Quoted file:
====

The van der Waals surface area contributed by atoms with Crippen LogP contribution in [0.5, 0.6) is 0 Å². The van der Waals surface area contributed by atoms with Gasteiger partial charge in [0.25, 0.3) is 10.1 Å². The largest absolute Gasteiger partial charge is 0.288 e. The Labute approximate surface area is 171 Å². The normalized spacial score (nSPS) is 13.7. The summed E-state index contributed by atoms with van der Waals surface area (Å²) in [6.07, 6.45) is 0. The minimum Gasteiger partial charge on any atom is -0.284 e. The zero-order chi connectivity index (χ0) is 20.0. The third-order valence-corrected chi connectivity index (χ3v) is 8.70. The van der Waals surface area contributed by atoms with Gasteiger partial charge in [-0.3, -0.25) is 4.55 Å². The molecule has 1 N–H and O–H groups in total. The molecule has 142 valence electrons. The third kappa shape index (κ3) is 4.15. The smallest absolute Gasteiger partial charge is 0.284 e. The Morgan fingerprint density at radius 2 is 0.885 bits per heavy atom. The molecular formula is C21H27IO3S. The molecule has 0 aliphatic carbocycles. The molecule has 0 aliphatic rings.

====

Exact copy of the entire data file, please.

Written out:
The van der Waals surface area contributed by atoms with Crippen LogP contribution in [0.5, 0.6) is 0 Å². The van der Waals surface area contributed by atoms with Gasteiger partial charge in [0.25, 0.3) is 10.1 Å². The largest absolute Gasteiger partial charge is 0.288 e. The Labute approximate surface area is 171 Å². The normalized spacial score (nSPS) is 13.7. The summed E-state index contributed by atoms with van der Waals surface area (Å²) in [6.07, 6.45) is 0. The minimum Gasteiger partial charge on any atom is -0.284 e. The zero-order chi connectivity index (χ0) is 20.0. The third-order valence-corrected chi connectivity index (χ3v) is 8.70. The van der Waals surface area contributed by atoms with Gasteiger partial charge in [-0.3, -0.25) is 4.55 Å². The molecule has 1 N–H and O–H groups in total. The molecule has 142 valence electrons. The third kappa shape index (κ3) is 4.15. The smallest absolute Gasteiger partial charge is 0.284 e. The Morgan fingerprint density at radius 2 is 0.885 bits per heavy atom. The molecular formula is C21H27IO3S. The molecule has 0 aliphatic carbocycles. The molecule has 0 aliphatic rings.